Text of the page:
Et sepultus resurrexit; certum est, quia impossibile est."
It is almost impossible, without asceticism of a radically inartistic kind, to treat with the resources of instrumental music and free harmony such passages as that from the Crucifixus to the Resurrexit, without an emotional contrast which inevitably throws any natural treatment of the Sanctus into the background, and makes the A gnus Dei an inadequate conclusion to the musical scheme.
Bach contrives to give this anti-climax a definite artistic value; all the more from the fact that his Crucifixus and Resurrexit, and the contrast between them, are among the most sublime and directly impressive things in all music. To the end of his Resurrexit chorus he appends an orchestral ritornello, summing up the material of the chorus in the most formal possible way, and thereby utterly destroying all sense of finality as a member of a large group, while at the same time not in the least impairing the force and contrast of the whole - that contrast having ineffaceably asserted itself at the moment when it occurred.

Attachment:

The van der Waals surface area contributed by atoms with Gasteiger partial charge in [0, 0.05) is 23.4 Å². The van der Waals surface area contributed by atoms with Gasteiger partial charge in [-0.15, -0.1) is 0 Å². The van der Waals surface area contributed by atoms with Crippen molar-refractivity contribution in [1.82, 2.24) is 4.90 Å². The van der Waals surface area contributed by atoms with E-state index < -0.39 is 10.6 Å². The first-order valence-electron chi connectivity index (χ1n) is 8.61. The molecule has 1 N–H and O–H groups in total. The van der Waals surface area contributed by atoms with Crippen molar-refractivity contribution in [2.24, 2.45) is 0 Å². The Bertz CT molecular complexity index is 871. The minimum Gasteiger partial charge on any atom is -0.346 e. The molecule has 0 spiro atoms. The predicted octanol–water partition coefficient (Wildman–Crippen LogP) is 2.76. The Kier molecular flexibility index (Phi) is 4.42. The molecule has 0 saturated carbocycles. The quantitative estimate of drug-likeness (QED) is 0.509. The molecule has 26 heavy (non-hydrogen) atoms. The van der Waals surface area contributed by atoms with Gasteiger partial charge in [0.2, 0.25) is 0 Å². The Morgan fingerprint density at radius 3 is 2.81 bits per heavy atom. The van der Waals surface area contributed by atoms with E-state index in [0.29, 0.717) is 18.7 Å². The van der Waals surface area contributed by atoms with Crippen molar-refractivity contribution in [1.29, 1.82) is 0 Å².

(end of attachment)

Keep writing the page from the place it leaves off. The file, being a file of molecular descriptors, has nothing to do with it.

This gives the utmost possible effect of finality to the whole Credo, and contrasts admirably with the coldly formal instrumental end of the Resurrexit three movements further back.